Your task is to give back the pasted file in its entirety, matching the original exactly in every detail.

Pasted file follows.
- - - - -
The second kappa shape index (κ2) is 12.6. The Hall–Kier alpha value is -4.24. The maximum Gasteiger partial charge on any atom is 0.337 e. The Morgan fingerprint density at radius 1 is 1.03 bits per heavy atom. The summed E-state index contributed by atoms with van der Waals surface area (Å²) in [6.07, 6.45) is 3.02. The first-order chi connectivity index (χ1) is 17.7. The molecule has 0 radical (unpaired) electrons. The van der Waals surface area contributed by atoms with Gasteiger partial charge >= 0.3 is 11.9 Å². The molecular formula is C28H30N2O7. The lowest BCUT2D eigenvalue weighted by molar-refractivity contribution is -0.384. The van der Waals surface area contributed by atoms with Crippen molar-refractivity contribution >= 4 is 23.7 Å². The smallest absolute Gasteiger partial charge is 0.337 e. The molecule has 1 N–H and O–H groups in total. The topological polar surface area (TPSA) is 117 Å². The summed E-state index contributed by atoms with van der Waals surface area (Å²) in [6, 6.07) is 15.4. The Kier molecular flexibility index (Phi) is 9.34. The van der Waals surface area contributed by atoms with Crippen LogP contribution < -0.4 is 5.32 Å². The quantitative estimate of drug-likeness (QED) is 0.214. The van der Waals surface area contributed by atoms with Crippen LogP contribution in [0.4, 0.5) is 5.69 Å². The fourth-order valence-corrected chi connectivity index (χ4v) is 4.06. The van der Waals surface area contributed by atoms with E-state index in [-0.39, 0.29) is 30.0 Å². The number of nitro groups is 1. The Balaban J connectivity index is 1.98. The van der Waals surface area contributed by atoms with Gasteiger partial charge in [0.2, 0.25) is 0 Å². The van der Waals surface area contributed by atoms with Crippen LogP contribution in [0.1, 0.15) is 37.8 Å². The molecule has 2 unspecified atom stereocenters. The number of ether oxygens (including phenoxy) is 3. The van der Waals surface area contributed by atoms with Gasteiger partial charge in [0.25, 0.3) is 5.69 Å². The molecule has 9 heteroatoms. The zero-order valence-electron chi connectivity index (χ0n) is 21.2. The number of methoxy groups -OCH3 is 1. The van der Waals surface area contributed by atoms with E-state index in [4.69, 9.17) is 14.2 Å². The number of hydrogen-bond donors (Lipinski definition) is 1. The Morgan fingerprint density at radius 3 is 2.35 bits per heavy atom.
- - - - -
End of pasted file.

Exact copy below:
The second kappa shape index (κ2) is 12.6. The Hall–Kier alpha value is -4.24. The maximum Gasteiger partial charge on any atom is 0.337 e. The Morgan fingerprint density at radius 1 is 1.03 bits per heavy atom. The summed E-state index contributed by atoms with van der Waals surface area (Å²) in [6.07, 6.45) is 3.02. The first-order chi connectivity index (χ1) is 17.7. The molecule has 0 radical (unpaired) electrons. The van der Waals surface area contributed by atoms with Gasteiger partial charge >= 0.3 is 11.9 Å². The molecular formula is C28H30N2O7. The lowest BCUT2D eigenvalue weighted by molar-refractivity contribution is -0.384. The van der Waals surface area contributed by atoms with Crippen molar-refractivity contribution >= 4 is 23.7 Å². The smallest absolute Gasteiger partial charge is 0.337 e. The molecule has 1 N–H and O–H groups in total. The topological polar surface area (TPSA) is 117 Å². The summed E-state index contributed by atoms with van der Waals surface area (Å²) in [6, 6.07) is 15.4. The Kier molecular flexibility index (Phi) is 9.34. The van der Waals surface area contributed by atoms with Crippen LogP contribution < -0.4 is 5.32 Å². The quantitative estimate of drug-likeness (QED) is 0.214. The van der Waals surface area contributed by atoms with Crippen LogP contribution in [0.4, 0.5) is 5.69 Å². The fourth-order valence-corrected chi connectivity index (χ4v) is 4.06. The van der Waals surface area contributed by atoms with E-state index in [-0.39, 0.29) is 30.0 Å². The number of nitro groups is 1. The Balaban J connectivity index is 1.98. The van der Waals surface area contributed by atoms with Gasteiger partial charge in [0.2, 0.25) is 0 Å². The van der Waals surface area contributed by atoms with Crippen LogP contribution in [0.1, 0.15) is 37.8 Å². The molecule has 2 unspecified atom stereocenters. The number of ether oxygens (including phenoxy) is 3. The van der Waals surface area contributed by atoms with Gasteiger partial charge in [0.25, 0.3) is 5.69 Å². The molecule has 9 heteroatoms. The zero-order valence-electron chi connectivity index (χ0n) is 21.2. The number of methoxy groups -OCH3 is 1. The van der Waals surface area contributed by atoms with E-state index in [4.69, 9.17) is 14.2 Å². The number of hydrogen-bond donors (Lipinski definition) is 1. The Morgan fingerprint density at radius 3 is 2.35 bits per heavy atom.